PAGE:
Architecture is a profession where the stakes are high. If there’s a problem on a project that can’t be easily resolved, a lawsuit is likely.

For architects facing a lawsuit for the first time, the situation can be unnerving. It’s helpful to know what to do and when to do it ahead of time, before you end up being served with legal papers.

Here is a guide to the best practices to follow when you’ve been sued.

Step 1: Remain Calm

Try to keep things in perspective. Remember that while it may be unfamiliar to you as an architect, thousands of legal disputes are handled every day through litigation. The legal system has fixed processes in place to try to help parties resolve a dispute fairly and professionally. Plus with legal counsel, you will have help guiding you through the process to resolve the issue with the most favorable terms possible.

Keep in mind that facing a lawsuit does not negate all of the good work you and your firm have performed. In fact, a lawsuit is not even necessarily proof that you have made a mistake or done something wrong. At this stage, it simply means that there is a dispute. The most important thing is to acknowledge the situation and take appropriate action, not ignore it and hope it goes away.

Step 2: Contact Your Insurance

Reach out to your insurance provider as soon as possible. Architects and other design professionals all have professional liability protection for a reason and these insurance policies are designed for just such an occasion. But speed is key. Prompt claim reporting significantly cuts down on the cost and length of litigation, better protects businesses and minimizes the stress and worry a lawsuit can cause.

In fact, the best practice is to contact your insurance company any time you encounter a situation that has the potential to escalate into a claim, such as an accident, injury or discovery of a professional mistake. In other words, you don’t have to wait until you’re served papers. Lockton Affinity Architect + Engineer offers complementary pre-claim assistance that can even help prevent a lawsuit or minimize the damage if one results.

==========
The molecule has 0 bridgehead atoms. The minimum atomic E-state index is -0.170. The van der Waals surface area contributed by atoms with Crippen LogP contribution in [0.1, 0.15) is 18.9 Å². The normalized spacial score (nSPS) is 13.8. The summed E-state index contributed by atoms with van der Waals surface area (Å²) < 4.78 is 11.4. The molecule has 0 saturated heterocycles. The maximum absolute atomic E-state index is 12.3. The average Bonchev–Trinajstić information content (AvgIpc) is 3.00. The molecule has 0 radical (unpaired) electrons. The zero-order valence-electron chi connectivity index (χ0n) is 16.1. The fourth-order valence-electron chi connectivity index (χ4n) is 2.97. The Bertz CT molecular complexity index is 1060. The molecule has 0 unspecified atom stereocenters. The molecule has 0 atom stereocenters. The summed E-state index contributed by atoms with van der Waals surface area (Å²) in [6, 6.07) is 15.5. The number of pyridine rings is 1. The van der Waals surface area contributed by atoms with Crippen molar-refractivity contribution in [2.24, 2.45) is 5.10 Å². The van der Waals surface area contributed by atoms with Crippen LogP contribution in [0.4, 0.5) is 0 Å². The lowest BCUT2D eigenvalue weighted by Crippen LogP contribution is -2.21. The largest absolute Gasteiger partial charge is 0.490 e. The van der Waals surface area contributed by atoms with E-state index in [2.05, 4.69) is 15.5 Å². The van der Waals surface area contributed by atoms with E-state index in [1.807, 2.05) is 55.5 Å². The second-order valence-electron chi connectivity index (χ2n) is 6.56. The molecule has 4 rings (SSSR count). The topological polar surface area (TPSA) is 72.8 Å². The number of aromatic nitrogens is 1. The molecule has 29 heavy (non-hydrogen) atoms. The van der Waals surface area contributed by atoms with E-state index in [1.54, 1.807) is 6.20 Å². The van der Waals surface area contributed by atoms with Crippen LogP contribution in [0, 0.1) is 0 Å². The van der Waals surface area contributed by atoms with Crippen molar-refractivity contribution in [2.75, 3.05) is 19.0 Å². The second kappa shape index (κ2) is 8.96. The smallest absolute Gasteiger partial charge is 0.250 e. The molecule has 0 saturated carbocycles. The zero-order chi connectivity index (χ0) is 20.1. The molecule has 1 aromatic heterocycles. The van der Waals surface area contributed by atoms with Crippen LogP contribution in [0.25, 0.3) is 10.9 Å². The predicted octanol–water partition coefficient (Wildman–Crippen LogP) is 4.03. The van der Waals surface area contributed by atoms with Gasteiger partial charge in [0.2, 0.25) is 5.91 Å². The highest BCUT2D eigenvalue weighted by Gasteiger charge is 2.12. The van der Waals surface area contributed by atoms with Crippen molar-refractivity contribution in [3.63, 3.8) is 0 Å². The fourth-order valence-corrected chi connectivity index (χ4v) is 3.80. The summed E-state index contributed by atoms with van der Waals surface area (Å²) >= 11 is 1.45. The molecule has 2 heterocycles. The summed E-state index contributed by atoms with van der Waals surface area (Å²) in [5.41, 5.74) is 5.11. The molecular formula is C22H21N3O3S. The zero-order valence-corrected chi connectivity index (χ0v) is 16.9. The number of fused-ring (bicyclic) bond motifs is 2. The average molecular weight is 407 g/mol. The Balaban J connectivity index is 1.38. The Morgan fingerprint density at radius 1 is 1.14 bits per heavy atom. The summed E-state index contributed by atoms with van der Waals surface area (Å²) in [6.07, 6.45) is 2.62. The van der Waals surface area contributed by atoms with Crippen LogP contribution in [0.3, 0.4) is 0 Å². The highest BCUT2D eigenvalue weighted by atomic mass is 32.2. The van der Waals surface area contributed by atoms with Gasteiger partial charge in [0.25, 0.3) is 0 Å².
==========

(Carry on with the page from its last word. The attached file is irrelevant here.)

Step 3: Call Your Lawyer

Professional legal counsel is a must any time you’re facing civil litigation. In a professional negligence claim, insurance and legal help go hand in hand. Your insurer should confirm that the incident in question is covered and inform you of your available policy benefits. Professional Liability Insurance can pay for legal consultation, lawyer fees, court costs and judgements or settlements, according to the terms of your policy. Your insurance representative can put you in contact with a trusted law firm experienced in handling the kind of claim you are facing.

Speed matters here, too. Engaging legal counsel establishes attorney-client privilege allowing you to discuss all aspects of the case against you and receive professional advice from an attorney experienced in architecture claims. Be prepared for your legal counsel to request to view specific documents and interview other individuals at your firm who contributed to work on the project.

Step 4: Issue a Legal Hold

One of the first things your attorney will counsel you to do is to issue a legal or litigation hold memo internally at your architecture firm. A legal hold memo serves several important purposes. It informs affected members of firm about the existence of the legal claim and the allegations made with it. Most importantly, a legal hold directs recipients to retain all documents, communications and information that could be relevant to the claim. The hold will supersede your firm’s regular document retention and destruction policy.